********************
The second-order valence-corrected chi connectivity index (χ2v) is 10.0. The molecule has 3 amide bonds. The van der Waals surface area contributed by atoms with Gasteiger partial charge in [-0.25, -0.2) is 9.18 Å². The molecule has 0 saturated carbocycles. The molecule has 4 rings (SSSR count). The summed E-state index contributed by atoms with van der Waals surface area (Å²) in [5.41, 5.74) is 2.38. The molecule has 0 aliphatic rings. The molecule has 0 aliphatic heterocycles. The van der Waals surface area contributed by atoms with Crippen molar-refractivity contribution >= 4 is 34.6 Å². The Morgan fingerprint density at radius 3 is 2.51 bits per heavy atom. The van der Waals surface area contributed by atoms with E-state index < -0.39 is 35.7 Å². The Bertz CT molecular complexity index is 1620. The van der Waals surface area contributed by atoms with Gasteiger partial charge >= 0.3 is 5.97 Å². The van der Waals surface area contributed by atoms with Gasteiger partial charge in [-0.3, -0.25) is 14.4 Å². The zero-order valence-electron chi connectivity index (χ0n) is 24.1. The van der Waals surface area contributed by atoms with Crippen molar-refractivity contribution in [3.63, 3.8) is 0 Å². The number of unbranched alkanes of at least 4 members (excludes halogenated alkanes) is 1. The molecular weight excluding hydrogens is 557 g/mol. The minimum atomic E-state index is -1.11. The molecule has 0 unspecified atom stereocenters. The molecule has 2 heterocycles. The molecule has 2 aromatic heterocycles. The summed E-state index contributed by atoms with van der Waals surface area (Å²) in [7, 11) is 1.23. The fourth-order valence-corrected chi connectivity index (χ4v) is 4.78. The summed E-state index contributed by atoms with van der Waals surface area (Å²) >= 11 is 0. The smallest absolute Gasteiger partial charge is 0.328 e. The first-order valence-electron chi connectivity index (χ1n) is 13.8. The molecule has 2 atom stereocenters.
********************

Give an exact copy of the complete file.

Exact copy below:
The second-order valence-corrected chi connectivity index (χ2v) is 10.0. The molecule has 3 amide bonds. The van der Waals surface area contributed by atoms with Gasteiger partial charge in [-0.25, -0.2) is 9.18 Å². The molecule has 0 saturated carbocycles. The molecule has 4 rings (SSSR count). The summed E-state index contributed by atoms with van der Waals surface area (Å²) in [5.41, 5.74) is 2.38. The molecule has 0 aliphatic rings. The molecule has 0 aliphatic heterocycles. The van der Waals surface area contributed by atoms with Crippen molar-refractivity contribution >= 4 is 34.6 Å². The Morgan fingerprint density at radius 3 is 2.51 bits per heavy atom. The van der Waals surface area contributed by atoms with E-state index < -0.39 is 35.7 Å². The Bertz CT molecular complexity index is 1620. The van der Waals surface area contributed by atoms with Gasteiger partial charge >= 0.3 is 5.97 Å². The van der Waals surface area contributed by atoms with Gasteiger partial charge in [-0.3, -0.25) is 14.4 Å². The zero-order valence-electron chi connectivity index (χ0n) is 24.1. The van der Waals surface area contributed by atoms with Crippen molar-refractivity contribution in [3.63, 3.8) is 0 Å². The number of unbranched alkanes of at least 4 members (excludes halogenated alkanes) is 1. The molecular weight excluding hydrogens is 557 g/mol. The minimum atomic E-state index is -1.11. The molecule has 0 unspecified atom stereocenters. The molecule has 2 heterocycles. The molecule has 2 aromatic heterocycles. The summed E-state index contributed by atoms with van der Waals surface area (Å²) in [7, 11) is 1.23. The fourth-order valence-corrected chi connectivity index (χ4v) is 4.78. The summed E-state index contributed by atoms with van der Waals surface area (Å²) >= 11 is 0. The smallest absolute Gasteiger partial charge is 0.328 e. The first-order valence-electron chi connectivity index (χ1n) is 13.8. The molecule has 2 atom stereocenters.